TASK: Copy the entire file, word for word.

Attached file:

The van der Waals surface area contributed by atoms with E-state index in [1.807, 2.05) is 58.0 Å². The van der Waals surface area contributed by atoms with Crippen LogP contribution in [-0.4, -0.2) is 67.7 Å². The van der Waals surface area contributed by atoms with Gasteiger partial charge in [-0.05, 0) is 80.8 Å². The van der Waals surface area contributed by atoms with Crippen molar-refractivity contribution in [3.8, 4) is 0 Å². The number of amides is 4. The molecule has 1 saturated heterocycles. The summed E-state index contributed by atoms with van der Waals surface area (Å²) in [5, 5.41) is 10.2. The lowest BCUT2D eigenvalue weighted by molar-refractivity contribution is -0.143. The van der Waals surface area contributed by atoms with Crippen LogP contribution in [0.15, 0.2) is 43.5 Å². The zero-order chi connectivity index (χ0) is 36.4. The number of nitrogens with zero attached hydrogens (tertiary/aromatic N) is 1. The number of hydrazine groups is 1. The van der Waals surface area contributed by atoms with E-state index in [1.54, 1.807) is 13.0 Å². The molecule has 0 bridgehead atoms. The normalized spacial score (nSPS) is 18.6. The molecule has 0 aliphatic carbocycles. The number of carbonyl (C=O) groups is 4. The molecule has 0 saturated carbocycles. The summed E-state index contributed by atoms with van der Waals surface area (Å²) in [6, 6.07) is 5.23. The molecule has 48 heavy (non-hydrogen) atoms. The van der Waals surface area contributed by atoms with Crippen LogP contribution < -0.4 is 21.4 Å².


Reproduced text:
The van der Waals surface area contributed by atoms with E-state index in [1.807, 2.05) is 58.0 Å². The van der Waals surface area contributed by atoms with Crippen LogP contribution in [-0.4, -0.2) is 67.7 Å². The van der Waals surface area contributed by atoms with Gasteiger partial charge in [-0.05, 0) is 80.8 Å². The van der Waals surface area contributed by atoms with Crippen molar-refractivity contribution in [3.8, 4) is 0 Å². The number of amides is 4. The molecule has 1 saturated heterocycles. The summed E-state index contributed by atoms with van der Waals surface area (Å²) in [5, 5.41) is 10.2. The lowest BCUT2D eigenvalue weighted by molar-refractivity contribution is -0.143. The van der Waals surface area contributed by atoms with Crippen LogP contribution in [0.15, 0.2) is 43.5 Å². The zero-order chi connectivity index (χ0) is 36.4. The number of nitrogens with zero attached hydrogens (tertiary/aromatic N) is 1. The number of hydrazine groups is 1. The van der Waals surface area contributed by atoms with E-state index in [1.54, 1.807) is 13.0 Å². The molecule has 0 bridgehead atoms. The normalized spacial score (nSPS) is 18.6. The molecule has 0 aliphatic carbocycles. The number of carbonyl (C=O) groups is 4. The molecule has 0 saturated carbocycles. The summed E-state index contributed by atoms with van der Waals surface area (Å²) in [6, 6.07) is 5.23. The molecule has 48 heavy (non-hydrogen) atoms. The van der Waals surface area contributed by atoms with Crippen LogP contribution < -0.4 is 21.4 Å².